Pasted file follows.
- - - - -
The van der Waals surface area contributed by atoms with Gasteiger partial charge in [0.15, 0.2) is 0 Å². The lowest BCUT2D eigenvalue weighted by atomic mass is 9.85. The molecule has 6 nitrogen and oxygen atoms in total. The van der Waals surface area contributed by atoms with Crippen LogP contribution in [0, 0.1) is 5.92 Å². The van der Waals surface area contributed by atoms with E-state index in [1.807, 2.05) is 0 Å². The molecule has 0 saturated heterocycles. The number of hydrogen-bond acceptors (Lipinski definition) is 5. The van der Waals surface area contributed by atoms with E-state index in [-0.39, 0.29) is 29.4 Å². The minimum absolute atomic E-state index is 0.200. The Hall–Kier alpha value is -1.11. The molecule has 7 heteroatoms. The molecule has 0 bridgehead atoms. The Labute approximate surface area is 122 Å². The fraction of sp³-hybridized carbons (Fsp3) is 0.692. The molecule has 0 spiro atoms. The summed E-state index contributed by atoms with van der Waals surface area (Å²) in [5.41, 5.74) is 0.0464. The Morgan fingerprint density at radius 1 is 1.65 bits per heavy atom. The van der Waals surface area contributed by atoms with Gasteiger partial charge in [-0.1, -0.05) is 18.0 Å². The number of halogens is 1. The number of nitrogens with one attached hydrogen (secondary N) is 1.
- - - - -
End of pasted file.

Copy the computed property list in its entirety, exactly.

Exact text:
The van der Waals surface area contributed by atoms with Gasteiger partial charge in [0.15, 0.2) is 0 Å². The lowest BCUT2D eigenvalue weighted by atomic mass is 9.85. The molecule has 6 nitrogen and oxygen atoms in total. The van der Waals surface area contributed by atoms with Crippen LogP contribution in [0, 0.1) is 5.92 Å². The van der Waals surface area contributed by atoms with E-state index in [1.807, 2.05) is 0 Å². The molecule has 0 saturated heterocycles. The number of hydrogen-bond acceptors (Lipinski definition) is 5. The van der Waals surface area contributed by atoms with E-state index in [-0.39, 0.29) is 29.4 Å². The minimum absolute atomic E-state index is 0.200. The Hall–Kier alpha value is -1.11. The molecule has 7 heteroatoms. The molecule has 0 bridgehead atoms. The Labute approximate surface area is 122 Å². The fraction of sp³-hybridized carbons (Fsp3) is 0.692. The molecule has 0 spiro atoms. The summed E-state index contributed by atoms with van der Waals surface area (Å²) in [5.41, 5.74) is 0.0464. The Morgan fingerprint density at radius 1 is 1.65 bits per heavy atom. The van der Waals surface area contributed by atoms with Gasteiger partial charge in [-0.1, -0.05) is 18.0 Å². The number of halogens is 1. The number of nitrogens with one attached hydrogen (secondary N) is 1.